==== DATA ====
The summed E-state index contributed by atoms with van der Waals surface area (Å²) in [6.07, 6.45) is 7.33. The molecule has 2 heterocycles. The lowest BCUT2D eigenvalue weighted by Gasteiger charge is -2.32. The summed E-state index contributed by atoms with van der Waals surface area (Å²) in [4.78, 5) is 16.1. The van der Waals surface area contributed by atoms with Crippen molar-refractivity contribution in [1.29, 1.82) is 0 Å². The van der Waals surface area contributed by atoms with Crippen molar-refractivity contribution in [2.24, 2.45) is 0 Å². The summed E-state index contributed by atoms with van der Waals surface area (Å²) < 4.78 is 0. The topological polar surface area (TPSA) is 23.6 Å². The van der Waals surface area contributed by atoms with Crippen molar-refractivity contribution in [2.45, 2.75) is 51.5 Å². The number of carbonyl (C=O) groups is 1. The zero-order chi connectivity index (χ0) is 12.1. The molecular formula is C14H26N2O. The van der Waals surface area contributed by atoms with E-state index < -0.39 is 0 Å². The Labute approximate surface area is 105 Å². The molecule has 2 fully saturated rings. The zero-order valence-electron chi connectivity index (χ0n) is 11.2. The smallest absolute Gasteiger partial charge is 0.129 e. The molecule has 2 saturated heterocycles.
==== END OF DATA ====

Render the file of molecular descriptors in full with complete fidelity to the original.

The summed E-state index contributed by atoms with van der Waals surface area (Å²) in [6.07, 6.45) is 7.33. The molecule has 2 heterocycles. The lowest BCUT2D eigenvalue weighted by Gasteiger charge is -2.32. The summed E-state index contributed by atoms with van der Waals surface area (Å²) in [4.78, 5) is 16.1. The van der Waals surface area contributed by atoms with Crippen molar-refractivity contribution in [1.29, 1.82) is 0 Å². The van der Waals surface area contributed by atoms with Crippen molar-refractivity contribution in [2.24, 2.45) is 0 Å². The summed E-state index contributed by atoms with van der Waals surface area (Å²) < 4.78 is 0. The topological polar surface area (TPSA) is 23.6 Å². The van der Waals surface area contributed by atoms with Crippen molar-refractivity contribution in [2.45, 2.75) is 51.5 Å². The number of carbonyl (C=O) groups is 1. The zero-order chi connectivity index (χ0) is 12.1. The molecular formula is C14H26N2O. The van der Waals surface area contributed by atoms with E-state index < -0.39 is 0 Å². The Labute approximate surface area is 105 Å². The molecule has 2 fully saturated rings. The zero-order valence-electron chi connectivity index (χ0n) is 11.2. The smallest absolute Gasteiger partial charge is 0.129 e. The molecule has 2 saturated heterocycles.